A defendant’s bail is determined according to preexisting bail schedules or by the magistrate before arraignment. The defendant or his agent contacts a bail agent and the bail bond firm makes necessary arrangements to post required bail. At that point, the defendant is temporarily released from jail. To compensate for risk that the defendant may not appear at the agreed upon dates and times in court, the bail firm charges a premium of approximately ten percent.
Bail Bond Forfeiture Hearing
When the defendant misses a court date, the presiding judge typically orders a bail bond forfeiture hearing. At the hearing, the judge hears whether the defendant has reasonable cause for not appearing in court.
If the judge decides the defendant does not have just cause, then he or she usually issues an arrest warrant. The order is likely to include instructions about the defendant’s return by a certain date. When the defendant is not brought back to the jurisdiction by that time, or the defendant remains at large, the court proceeds with bail bond forfeiture.
Additional Charges Against the Defendant
Arranging bail is usually considered a straightforward matter. When the defendant goes missing, the bail bond forfeiture may serve to complicate procedures. The defendant may be accused of additional civil and/or criminal charges as a result.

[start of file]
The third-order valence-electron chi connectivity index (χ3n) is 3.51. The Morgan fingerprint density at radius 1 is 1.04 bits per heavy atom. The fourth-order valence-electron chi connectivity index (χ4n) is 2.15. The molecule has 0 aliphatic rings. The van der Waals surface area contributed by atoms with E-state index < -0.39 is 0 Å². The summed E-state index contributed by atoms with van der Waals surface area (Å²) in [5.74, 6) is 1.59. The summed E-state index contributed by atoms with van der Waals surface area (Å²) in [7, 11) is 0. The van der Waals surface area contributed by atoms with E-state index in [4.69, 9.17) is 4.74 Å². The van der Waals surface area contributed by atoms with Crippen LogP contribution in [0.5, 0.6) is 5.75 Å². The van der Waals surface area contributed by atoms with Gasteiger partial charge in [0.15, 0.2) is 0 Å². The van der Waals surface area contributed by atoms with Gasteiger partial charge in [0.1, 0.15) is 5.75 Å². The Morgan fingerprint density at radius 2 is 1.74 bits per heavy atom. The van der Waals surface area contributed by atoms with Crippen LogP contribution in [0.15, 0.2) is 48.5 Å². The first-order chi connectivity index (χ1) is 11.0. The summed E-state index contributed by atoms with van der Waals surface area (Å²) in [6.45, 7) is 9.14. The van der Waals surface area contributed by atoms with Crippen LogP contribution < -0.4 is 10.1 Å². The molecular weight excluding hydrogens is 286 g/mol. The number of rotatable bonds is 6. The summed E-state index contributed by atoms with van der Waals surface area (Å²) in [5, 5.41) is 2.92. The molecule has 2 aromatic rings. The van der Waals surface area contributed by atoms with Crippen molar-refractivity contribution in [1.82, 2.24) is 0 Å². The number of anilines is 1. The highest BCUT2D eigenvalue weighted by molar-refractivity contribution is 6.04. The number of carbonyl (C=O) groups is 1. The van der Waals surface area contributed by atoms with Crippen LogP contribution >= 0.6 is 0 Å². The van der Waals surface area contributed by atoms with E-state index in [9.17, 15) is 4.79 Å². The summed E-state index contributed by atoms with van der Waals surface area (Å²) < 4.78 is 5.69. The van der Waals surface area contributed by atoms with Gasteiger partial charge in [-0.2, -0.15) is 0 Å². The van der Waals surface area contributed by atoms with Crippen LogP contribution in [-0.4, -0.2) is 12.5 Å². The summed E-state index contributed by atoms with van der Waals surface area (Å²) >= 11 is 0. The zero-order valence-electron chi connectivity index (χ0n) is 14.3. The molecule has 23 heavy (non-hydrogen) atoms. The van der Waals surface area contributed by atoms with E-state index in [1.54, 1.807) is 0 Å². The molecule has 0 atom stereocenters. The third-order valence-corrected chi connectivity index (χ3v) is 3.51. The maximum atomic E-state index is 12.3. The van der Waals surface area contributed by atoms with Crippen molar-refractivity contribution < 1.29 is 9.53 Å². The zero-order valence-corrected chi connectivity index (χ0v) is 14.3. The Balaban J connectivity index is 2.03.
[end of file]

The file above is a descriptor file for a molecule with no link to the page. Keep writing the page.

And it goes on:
Bail Bond Surety Issues
Like other insurers regulated in those states, the bail bond firm may place the surety firm underwriter in regulatory jeopardy. If a significant bail bond forfeiture occurs, the surety firm may forbid the bail bond agent to operate as its agent. This may place the livelihood of the bail bondsman in jeopardy.
Loss of Collateral
If an alleged criminal put up collateral to secure a bail bond, then the bond company may be able to sell the property to raise cash. The bail bondsman must pay the court in cash after a bail bond forfeiture is ordered. If the defendant’s co-signors provided collateral to secure the bail bond, they are likely to forfeit them. In some cases, bail bond forfeiture can mean the loss of major assets like a house or car. The bail bondsman may also recover costs related to locating the whereabouts of the defendant by liquidating collateral.
Bail Bond Forfeiture Judgments
Bail bond forfeiture procedure varies according to the jurisdiction. Many courts allow sufficient time for the bail agent to apprehend and bring the accused to trial before the judgment is paid. In some cases, the court may put bail bond forfeiture judgments aside if the defendant’s failure to appear in court occurred for a good reason.
Bond Capital at Risk
More than two million defendants are temporarily granted freedom from jail each year because Eighth Amendment rights. Bail bond arranged by bond firms is placed at risk in order to make pretrial release possible for accused people.